Habit is a straightforward concept that you if perform an action enough number of times, it gets engrained in your brain and becomes automatic. That is because of neuroplasticity – after some time of repeating the same behaviour, your brain will literally create new neural connections for that particular action which make it easier to perform later on. That, of course, is to save energy in case there’s a famine and all that. Each time you perform the same action, the connection gets stronger, thus making the task easier the next time. For instance, a habit could be that every time you get back home after a long day, you turn on your computer. Here the cue is getting home, the routine is pressing the ON button, the reward is watching How I met Your Mother for 3 hours. You don’t consciously say to yourself ‘I will now proceed to press the ON button on my computer’, you just do it without thinking. Similarly, binge-eating can also be a habit. Having a slow day? Let’s open the fridge to cheer yourself up. Having a excellent day? Let’s open the fridge to celebrate! Hooray for habits!
Luckily, as author Charles Duhigg describes in his book ‘The Power of Habit’, there is a brilliant way of breaking free of your habit chains, and that is simply to remove the cue. As it turns out, people who used to visit the same restaurant every day would stop eating fast food altogether if that restaurant, for whatever reason, closed. Likewise, a possible solution to your button-pressing addiction could be to simply move your computer to a different location, say, another room. Of course, breaking a strongly engrained habit such as binge eating won’t be as easy as simply moving the fridge, but it can surely be a great start. As the saying goes: work smart, not hard (though I would go so far as to say that the most successful strategy involves doing both).
I myself have had a long-time running addiction of browsing the internet instead of doing literally anything else. I have spent two years of university not studying, not joining incredibly fun societies or hanging out with friends, but browsing Reddit and looking at funny dog pictures. That was literally what I did all day. I would get up in the morning, instantly grab my phone and lay in my bed looking at cats standing on two legs for the next 3 hours, until I got hungry enough to get some food. I would skip lectures, put off studying, avoid human interactions or exciting events just to see some more funny pictures. Unsurprisingly, I dropped out. However, what I learned is that all I needed, was simply to remove the cue. I deleted my Reddit phone app, and as for the PC – there is great free application called ColdTurkey, which blocks the websites of your choice for a set amount of time. For me, that time was twenty years. And by the way – you can’t unblock it. It’s impossible, I tried, I really tried. Today I can proudly say that I am Reddit free and it’s been an incredibly long time since I’ve been in as good a state as this one. I even started a blog, who would’ve thought?..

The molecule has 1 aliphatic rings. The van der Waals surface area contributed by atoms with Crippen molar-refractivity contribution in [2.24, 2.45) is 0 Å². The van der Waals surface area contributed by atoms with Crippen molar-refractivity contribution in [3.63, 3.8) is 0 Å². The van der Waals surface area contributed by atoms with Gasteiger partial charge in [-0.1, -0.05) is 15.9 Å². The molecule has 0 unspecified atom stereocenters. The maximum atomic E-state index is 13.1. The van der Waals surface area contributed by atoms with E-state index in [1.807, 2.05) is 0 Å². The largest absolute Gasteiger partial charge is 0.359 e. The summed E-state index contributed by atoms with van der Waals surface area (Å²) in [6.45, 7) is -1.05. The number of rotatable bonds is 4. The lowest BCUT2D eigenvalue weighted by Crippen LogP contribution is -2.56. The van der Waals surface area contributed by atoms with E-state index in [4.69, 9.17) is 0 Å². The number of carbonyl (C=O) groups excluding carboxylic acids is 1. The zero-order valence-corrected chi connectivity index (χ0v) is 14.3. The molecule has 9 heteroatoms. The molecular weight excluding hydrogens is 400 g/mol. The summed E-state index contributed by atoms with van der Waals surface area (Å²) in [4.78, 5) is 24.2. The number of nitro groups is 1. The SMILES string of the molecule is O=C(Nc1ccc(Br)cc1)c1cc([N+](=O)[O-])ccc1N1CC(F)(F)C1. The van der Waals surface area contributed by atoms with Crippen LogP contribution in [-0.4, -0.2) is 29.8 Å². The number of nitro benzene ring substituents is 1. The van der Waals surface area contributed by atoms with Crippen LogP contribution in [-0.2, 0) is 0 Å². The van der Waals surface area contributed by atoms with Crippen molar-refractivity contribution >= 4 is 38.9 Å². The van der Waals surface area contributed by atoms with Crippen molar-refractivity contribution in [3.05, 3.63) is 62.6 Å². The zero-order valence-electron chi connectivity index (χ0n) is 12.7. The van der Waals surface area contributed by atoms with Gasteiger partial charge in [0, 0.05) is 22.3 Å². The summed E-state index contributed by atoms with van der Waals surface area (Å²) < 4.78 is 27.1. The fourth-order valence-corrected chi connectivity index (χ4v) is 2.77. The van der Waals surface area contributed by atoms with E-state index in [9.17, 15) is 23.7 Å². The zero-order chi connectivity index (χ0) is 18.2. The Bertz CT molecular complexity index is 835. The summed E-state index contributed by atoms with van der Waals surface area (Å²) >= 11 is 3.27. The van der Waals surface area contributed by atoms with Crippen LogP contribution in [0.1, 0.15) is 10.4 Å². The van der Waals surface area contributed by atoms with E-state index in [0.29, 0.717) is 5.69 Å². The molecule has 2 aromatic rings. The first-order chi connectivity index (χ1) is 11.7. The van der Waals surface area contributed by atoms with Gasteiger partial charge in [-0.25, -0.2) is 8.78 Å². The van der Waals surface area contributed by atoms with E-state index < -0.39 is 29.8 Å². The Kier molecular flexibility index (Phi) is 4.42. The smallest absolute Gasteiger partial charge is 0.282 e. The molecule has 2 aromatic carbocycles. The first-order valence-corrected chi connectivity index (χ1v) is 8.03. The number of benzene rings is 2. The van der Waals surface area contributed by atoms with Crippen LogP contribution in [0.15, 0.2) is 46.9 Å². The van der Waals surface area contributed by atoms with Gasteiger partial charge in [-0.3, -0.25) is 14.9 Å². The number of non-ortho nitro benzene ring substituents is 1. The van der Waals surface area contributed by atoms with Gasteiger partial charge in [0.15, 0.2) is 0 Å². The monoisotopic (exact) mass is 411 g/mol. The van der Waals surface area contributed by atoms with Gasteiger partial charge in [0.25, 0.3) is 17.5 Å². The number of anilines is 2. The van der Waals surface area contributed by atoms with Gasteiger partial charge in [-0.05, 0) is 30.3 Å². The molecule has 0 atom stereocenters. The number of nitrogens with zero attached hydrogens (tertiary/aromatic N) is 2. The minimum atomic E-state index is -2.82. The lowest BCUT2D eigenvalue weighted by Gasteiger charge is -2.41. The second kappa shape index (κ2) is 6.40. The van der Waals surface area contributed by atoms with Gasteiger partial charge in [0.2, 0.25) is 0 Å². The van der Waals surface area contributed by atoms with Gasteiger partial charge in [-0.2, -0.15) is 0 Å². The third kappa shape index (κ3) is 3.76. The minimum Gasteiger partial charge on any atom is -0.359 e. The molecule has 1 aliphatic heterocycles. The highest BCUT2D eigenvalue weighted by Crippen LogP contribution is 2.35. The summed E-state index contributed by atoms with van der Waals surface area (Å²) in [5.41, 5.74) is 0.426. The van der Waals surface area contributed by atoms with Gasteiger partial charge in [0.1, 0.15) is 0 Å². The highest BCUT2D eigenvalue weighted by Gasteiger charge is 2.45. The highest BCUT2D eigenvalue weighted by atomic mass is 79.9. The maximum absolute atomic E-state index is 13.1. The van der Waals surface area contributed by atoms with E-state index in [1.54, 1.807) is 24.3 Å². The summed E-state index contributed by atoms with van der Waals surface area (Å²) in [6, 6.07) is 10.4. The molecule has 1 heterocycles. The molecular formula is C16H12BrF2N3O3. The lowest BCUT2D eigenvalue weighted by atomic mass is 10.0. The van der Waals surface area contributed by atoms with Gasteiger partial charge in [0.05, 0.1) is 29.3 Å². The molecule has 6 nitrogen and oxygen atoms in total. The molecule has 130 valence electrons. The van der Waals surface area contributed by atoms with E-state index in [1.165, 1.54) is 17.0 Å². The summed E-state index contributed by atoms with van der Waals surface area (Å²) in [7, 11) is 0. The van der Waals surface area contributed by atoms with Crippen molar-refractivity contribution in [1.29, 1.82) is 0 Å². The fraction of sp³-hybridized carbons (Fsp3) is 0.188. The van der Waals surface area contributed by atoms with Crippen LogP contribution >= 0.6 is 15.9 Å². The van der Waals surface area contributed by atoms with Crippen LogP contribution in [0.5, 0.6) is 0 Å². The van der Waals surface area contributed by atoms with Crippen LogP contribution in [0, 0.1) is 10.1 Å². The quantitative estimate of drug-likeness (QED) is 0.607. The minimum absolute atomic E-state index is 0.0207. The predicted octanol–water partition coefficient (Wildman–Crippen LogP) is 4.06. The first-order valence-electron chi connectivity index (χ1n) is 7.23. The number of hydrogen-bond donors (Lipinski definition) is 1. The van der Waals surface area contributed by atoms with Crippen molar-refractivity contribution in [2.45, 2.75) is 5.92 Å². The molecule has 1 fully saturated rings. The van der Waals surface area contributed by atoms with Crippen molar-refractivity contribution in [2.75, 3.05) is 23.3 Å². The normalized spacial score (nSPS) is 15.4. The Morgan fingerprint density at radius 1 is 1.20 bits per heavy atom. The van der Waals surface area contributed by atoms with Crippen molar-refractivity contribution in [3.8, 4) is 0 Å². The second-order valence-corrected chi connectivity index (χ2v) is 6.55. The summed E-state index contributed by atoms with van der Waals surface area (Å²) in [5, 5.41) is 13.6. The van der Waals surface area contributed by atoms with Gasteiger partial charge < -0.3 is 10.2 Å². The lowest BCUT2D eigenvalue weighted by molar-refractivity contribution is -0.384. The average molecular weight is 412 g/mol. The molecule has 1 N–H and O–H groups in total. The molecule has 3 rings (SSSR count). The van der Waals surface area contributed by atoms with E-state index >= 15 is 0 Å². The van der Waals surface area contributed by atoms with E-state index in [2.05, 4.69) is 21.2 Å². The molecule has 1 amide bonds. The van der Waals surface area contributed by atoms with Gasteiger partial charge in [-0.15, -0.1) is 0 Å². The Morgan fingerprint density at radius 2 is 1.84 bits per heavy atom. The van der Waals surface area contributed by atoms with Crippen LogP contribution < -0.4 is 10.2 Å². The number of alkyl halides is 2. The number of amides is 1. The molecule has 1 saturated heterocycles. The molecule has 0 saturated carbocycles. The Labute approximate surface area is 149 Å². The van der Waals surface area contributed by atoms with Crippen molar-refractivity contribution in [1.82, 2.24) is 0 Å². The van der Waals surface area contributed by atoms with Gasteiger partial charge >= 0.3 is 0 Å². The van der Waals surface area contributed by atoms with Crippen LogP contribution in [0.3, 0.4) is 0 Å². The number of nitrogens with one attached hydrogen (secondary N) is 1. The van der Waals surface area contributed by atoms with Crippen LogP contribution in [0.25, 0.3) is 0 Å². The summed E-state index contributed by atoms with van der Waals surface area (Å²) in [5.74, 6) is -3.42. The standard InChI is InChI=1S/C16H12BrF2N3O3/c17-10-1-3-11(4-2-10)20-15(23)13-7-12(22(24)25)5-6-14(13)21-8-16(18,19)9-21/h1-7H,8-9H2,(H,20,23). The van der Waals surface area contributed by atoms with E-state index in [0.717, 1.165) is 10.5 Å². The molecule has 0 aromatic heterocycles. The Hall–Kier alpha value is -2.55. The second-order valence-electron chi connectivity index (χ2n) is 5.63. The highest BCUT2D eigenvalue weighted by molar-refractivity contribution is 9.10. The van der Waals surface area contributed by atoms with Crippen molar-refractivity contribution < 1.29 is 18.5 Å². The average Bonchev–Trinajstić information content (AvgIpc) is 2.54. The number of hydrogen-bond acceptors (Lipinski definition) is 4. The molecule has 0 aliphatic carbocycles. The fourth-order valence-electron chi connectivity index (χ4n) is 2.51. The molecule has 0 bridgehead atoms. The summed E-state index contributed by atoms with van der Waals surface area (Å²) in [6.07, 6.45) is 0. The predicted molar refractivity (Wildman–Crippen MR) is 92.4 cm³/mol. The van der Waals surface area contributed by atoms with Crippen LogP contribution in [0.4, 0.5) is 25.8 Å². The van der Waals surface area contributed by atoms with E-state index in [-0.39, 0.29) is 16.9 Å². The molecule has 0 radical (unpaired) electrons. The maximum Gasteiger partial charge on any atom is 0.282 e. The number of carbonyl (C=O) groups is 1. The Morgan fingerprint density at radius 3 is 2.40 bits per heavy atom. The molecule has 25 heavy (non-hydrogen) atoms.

Habits aren’t good or bad, habits just are. You can cultivate productive ones, just like you can indulge in destructive ones. That, dear reader, is up to you. Sometimes, it can feel like you are not in control, like you have no choice and there’s nothing you can do, but that’s a lie. This helplessness is a feeling, and feelings come and go, like the weather. After a while, the sun always comes out, and when it does, it’s time to move the fridge.